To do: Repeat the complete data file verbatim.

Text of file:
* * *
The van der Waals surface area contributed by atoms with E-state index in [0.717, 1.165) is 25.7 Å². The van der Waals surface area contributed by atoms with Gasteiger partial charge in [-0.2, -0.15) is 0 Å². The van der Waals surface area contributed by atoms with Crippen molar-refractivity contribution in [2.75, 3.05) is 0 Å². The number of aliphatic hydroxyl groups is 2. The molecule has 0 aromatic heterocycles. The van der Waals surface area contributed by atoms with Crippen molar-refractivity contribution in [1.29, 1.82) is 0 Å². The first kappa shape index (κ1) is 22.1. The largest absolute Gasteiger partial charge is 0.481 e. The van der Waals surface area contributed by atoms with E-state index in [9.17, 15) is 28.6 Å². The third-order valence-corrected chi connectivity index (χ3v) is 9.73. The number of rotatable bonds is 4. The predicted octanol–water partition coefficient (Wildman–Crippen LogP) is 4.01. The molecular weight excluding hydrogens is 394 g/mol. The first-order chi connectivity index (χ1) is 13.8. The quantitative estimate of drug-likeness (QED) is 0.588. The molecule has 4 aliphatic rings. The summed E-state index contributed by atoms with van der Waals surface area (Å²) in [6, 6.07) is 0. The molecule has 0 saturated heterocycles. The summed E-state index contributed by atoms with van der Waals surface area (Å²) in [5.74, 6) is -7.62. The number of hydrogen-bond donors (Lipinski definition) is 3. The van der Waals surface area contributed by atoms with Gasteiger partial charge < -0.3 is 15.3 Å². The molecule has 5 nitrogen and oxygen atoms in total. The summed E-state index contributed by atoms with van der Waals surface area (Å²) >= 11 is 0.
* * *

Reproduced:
The van der Waals surface area contributed by atoms with E-state index in [0.717, 1.165) is 25.7 Å². The van der Waals surface area contributed by atoms with Gasteiger partial charge in [-0.2, -0.15) is 0 Å². The van der Waals surface area contributed by atoms with Crippen molar-refractivity contribution in [2.75, 3.05) is 0 Å². The number of aliphatic hydroxyl groups is 2. The molecule has 0 aromatic heterocycles. The van der Waals surface area contributed by atoms with Crippen molar-refractivity contribution in [1.29, 1.82) is 0 Å². The first kappa shape index (κ1) is 22.1. The largest absolute Gasteiger partial charge is 0.481 e. The van der Waals surface area contributed by atoms with E-state index in [9.17, 15) is 28.6 Å². The third-order valence-corrected chi connectivity index (χ3v) is 9.73. The number of rotatable bonds is 4. The predicted octanol–water partition coefficient (Wildman–Crippen LogP) is 4.01. The molecular weight excluding hydrogens is 394 g/mol. The first-order chi connectivity index (χ1) is 13.8. The quantitative estimate of drug-likeness (QED) is 0.588. The molecule has 4 aliphatic rings. The summed E-state index contributed by atoms with van der Waals surface area (Å²) in [6, 6.07) is 0. The molecule has 0 saturated heterocycles. The summed E-state index contributed by atoms with van der Waals surface area (Å²) in [5.74, 6) is -7.62. The number of hydrogen-bond donors (Lipinski definition) is 3. The van der Waals surface area contributed by atoms with Gasteiger partial charge < -0.3 is 15.3 Å². The molecule has 5 nitrogen and oxygen atoms in total. The summed E-state index contributed by atoms with van der Waals surface area (Å²) >= 11 is 0.